July 10, 2015, by Laura Estrop

Five Things I Wish I’d Known before Applying for Internships

By Alexandra Batchelor, biology student

Some of you will have just started or be some way into your summer internships in which case, well done, I hope it’s going well! If, like me, you applied but ended up spending the summer doing a different type of work experience, it’s really not something to be worried about!

Applying for internships gave me a lot of practical experience that will help me when I start my search again. I would like to share my advice that I gained, if you’re planning on applying this year.

1. Start early


A lot of the competitive internships I went for last time had a January or February application deadline date, which is of course exam time. My advice to anyone applying for an internship would be to start your search and application early, at least October or November time.

It might seem like overkill to start that far ahead, but you have to remember that before the closing date you’ve got the joys of exams, revision, Christmas, December and January deadlines, and… Well you get the point.

Some schemes close earlier than advertised if they reach a certain amount of applicants. Therefore, it’s good to give yourself plenty of time; it might also help to make a calendar of closing dates for applications so that you don’t miss any.

Photo: CJ

2. Know what you want but be flexible

Plan B

You might have a very specific idea of what you want to do with your future, but you need to bear in mind that the most popular internships will have a lot of competition. It’s all very well for me to want an internship at the New Scientist Magazine, but since they only have three places, with two of those being in America, there’s no point in limiting myself to just applying there.

I found it useful to have a backup plan, if I can’t get a science communication internship, I would be as happy with a lab or fieldwork one. It will still give me that key experience, even if it’s not quite what I want to do after university. 

Photo: Geralt

3. Ask your lecturers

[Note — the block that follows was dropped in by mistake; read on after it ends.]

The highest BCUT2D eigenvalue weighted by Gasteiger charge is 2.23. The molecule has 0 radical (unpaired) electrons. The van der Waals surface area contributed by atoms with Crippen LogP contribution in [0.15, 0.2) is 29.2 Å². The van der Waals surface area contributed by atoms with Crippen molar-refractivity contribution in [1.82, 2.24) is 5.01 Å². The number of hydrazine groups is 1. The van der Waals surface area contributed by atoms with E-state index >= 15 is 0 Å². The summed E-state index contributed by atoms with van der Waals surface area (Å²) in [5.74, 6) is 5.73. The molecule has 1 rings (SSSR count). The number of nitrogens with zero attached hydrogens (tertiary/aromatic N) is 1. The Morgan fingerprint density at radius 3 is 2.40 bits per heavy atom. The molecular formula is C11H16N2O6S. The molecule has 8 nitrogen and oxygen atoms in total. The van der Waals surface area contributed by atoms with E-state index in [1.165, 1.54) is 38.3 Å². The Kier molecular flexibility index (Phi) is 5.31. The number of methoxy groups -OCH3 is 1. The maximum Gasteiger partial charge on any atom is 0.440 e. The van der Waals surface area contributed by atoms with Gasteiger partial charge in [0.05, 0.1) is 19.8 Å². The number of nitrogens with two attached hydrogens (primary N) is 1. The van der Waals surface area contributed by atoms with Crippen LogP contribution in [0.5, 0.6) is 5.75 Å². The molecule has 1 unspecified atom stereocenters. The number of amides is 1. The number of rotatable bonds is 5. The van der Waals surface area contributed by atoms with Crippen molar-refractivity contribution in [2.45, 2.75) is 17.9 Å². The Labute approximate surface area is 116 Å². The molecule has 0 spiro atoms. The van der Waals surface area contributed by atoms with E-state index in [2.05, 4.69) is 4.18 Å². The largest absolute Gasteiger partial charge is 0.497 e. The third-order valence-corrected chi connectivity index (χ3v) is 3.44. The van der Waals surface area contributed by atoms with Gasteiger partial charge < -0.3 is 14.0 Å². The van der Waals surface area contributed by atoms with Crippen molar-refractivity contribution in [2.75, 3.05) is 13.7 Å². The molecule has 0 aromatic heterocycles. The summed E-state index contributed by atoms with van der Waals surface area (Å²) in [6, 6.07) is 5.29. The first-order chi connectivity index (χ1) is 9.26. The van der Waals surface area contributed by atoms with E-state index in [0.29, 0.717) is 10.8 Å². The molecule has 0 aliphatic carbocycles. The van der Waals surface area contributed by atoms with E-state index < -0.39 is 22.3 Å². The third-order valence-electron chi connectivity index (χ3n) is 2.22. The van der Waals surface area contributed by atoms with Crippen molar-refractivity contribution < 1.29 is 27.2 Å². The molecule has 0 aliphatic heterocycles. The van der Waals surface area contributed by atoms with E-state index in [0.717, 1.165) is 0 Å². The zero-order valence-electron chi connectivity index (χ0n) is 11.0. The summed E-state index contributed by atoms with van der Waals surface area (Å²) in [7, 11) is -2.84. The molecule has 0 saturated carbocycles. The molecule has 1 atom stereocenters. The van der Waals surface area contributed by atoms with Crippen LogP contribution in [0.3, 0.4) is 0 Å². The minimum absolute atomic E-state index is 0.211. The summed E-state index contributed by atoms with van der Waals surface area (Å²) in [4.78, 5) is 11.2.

If you’re enjoying a module, you could ask the lecturer if they know of any internships available in their field. Some of the best pointers I had were from one of my lecturers who I had asked about internships. Even if they don’t know of any openings over the summer, they might know about some other form of work placement opportunity. It’s always worth a try and the most you have to lose is 15 minutes writing an email. 

4. Tailor your application


A lot of the internships I applied for wanted both a CV and cover letter. While your CV will have many common elements; contact information, current qualifications, degree class, it is still worth thinking about tailoring your CV to the application.

You should also take extra time and care with your covering letter to make sure it’s relevant to the specific internship you’re applying for. There’s not much point in me talking about writing for a student magazine when I’m applying to a plant pathology internship and likewise, why would I write about my fieldwork experience for a science communication internship? Make sure what you’re saying fits and if they ask you a specific question, make sure you answer it!

Photo: GotCredit – Application

  1. Get it proofread


Get a friend, your mum or your partner to read through your application to make sure you haven’t used the wrong their, there or they’re, a fresh pair of eyes will spot any of those silly little mistakes.

You can also ask the Careers and Employability Service if you need any extra help answering a specific question. But don’t underestimate how long it will take to write a good application and to get someone to look through it, doing it the night before is really not going to work in your favour.

Photo: Nic McPhee – Editing a Paper

Hopefully this advice will be useful to anyone trying to get an internship next year. Good luck!

If you’re starting your search for an internship or work placement now make sure you visit My Career to see all of the latest internship vacancies. Remember you can always book an appointment with our staff if you need any help securing a role or filling out your application form. 

Featured image: Niekverlaan

Posted in Applying For JobsWork experience